Leaders are born, not made (or so the saying goes). Some people just have that special something that drives them to lead whenever two or more people come together. Right? Hold on a second. For many, being born a leader isn’t the whole story.
Timing and circumstance can often be as important as an innate talent to lead. To shape the desired future for any organization, there first should be a vision. Teams have to be developed and inspired. Ground rules have to be set. Then there is building the plan to accomplish well-defined goals and objectives.
So, yes, some leaders are born. But most of us have to work hard to become leaders. It is necessary to build fundamental skill sets for organizational success. The good news is that many local and state bar associations offer some form of leadership training. Generally, these programs assemble between 10 and 50 up-and-coming leaders for monthly or semimonthly meetings to network, attend trainings, and work on community-based projects to develop and hone the skills it takes to be a successful leader.
I just completed a 12-month intensive leadership academy experience offered by the Maryland State Bar Association (MSBA). As one of fourteen MSBA Leadership Academy Fellows selected for the MSBA’s Fellow class, I was taught some basics about how to lead. Here are some of the things that I learned.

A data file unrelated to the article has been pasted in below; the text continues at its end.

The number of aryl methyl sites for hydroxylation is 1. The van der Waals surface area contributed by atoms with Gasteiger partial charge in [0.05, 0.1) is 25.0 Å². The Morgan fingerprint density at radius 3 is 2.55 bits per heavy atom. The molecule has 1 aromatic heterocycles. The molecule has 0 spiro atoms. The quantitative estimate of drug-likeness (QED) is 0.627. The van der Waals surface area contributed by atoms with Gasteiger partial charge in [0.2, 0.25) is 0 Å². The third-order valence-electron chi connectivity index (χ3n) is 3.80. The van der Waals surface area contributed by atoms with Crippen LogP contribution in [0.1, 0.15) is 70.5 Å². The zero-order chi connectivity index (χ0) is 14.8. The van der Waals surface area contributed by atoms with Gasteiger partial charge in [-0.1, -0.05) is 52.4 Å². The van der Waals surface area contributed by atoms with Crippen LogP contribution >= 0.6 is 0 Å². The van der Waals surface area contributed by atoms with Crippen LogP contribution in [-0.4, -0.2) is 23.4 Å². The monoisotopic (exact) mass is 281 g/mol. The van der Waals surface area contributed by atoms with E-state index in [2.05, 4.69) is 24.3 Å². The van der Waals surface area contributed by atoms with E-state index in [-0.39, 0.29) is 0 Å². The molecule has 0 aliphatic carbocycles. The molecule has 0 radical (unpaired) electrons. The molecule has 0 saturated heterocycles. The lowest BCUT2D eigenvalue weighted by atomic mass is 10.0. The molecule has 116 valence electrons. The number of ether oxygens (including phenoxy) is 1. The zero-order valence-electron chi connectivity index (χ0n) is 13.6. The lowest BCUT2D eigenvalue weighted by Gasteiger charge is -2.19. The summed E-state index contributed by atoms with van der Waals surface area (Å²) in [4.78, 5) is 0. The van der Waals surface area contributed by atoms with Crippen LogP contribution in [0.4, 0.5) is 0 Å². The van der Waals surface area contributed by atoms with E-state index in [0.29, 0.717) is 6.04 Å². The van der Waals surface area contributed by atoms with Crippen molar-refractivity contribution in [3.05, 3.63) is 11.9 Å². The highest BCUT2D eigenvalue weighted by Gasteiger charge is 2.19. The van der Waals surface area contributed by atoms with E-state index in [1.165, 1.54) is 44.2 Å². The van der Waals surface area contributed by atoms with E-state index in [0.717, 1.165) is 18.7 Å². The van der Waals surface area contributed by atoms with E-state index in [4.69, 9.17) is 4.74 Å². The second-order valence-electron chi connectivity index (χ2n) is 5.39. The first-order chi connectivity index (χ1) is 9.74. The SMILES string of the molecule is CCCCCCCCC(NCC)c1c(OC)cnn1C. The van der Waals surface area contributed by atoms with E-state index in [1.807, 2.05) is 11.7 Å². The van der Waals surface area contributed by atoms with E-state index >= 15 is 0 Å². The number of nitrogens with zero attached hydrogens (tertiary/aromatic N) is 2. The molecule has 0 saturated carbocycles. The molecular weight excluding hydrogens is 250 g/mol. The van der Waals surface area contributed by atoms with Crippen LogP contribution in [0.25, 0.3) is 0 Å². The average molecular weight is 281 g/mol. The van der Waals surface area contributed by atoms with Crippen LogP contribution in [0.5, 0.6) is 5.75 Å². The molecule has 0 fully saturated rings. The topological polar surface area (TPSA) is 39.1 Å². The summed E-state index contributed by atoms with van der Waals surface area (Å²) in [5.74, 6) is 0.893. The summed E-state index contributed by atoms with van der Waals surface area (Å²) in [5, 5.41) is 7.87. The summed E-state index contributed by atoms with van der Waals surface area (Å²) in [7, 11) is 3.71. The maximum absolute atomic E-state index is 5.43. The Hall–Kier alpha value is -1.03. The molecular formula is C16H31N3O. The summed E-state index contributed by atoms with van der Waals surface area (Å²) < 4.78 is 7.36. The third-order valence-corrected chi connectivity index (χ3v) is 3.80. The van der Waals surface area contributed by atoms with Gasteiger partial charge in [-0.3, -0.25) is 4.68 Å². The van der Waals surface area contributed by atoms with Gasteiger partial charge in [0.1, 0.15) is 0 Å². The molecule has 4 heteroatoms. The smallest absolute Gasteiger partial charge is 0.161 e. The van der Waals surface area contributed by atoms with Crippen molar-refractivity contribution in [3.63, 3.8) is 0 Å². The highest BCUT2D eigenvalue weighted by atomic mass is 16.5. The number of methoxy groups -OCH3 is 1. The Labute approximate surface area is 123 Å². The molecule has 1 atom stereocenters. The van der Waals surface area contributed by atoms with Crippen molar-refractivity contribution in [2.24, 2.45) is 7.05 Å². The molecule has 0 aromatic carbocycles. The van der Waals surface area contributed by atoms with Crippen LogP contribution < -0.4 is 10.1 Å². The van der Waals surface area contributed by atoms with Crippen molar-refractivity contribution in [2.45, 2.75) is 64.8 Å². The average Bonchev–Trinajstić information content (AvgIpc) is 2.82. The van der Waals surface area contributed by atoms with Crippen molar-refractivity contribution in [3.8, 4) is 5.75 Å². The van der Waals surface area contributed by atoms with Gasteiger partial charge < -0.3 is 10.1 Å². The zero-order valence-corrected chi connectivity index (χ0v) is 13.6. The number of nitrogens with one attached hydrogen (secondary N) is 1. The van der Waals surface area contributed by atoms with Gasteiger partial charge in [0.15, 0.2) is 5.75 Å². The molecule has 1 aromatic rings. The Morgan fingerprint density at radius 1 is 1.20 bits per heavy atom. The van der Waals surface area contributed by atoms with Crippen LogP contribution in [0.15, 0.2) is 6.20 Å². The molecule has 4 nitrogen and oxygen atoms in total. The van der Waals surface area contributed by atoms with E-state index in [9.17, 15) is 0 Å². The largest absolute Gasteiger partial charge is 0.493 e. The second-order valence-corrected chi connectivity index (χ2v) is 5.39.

Leaders get training. In the leadership academy, I went to monthly trainings and learned about public speaking, how to fundraise, write grants, engage the media, and facilitate effective meetings. I learned how to negotiate, build consensus, be civil and ethical, and engage senior leaders. Most of the trainings were small, had two or three trainers, and focused on building skill sets in the context of a public service project, our legal practice, and the bar.
Practice What You Learn by Executing a Specific Project
My peers and I applied some of the skills we learned in training while we developed and executed a public service project. Our project was called “Maryland Attorneys Working Against Labor Trafficking.” We partnered with other community organizations and subject-matter experts and together trained pro bono attorneys to help undocumented immigrants who were victims of violent crimes or human trafficking obtain visas. We tried to inspire local attorneys to learn the basics about the issues faced by our targeted undocumented immigrant population and to provide one-on-one consultations with workshop attendees.
To be a leader, you should be willing to learn from others. As MSBA Fellows, we engaged in a mentorship program with former Leadership Academy Fellows and other MSBA leaders. We networked with dozens of experienced judges, practitioners, and business leaders and heard their stories about how to be better leaders. As a result, we are now better prepared to contribute as team members and to step up to lead in any number of different organizations (and, perhaps even more importantly, everyday situations). So, what are you waiting for? The next step in growing your leadership potential is to find out if your state or local bar has a leadership academy. Leaders take the initiative. Will you?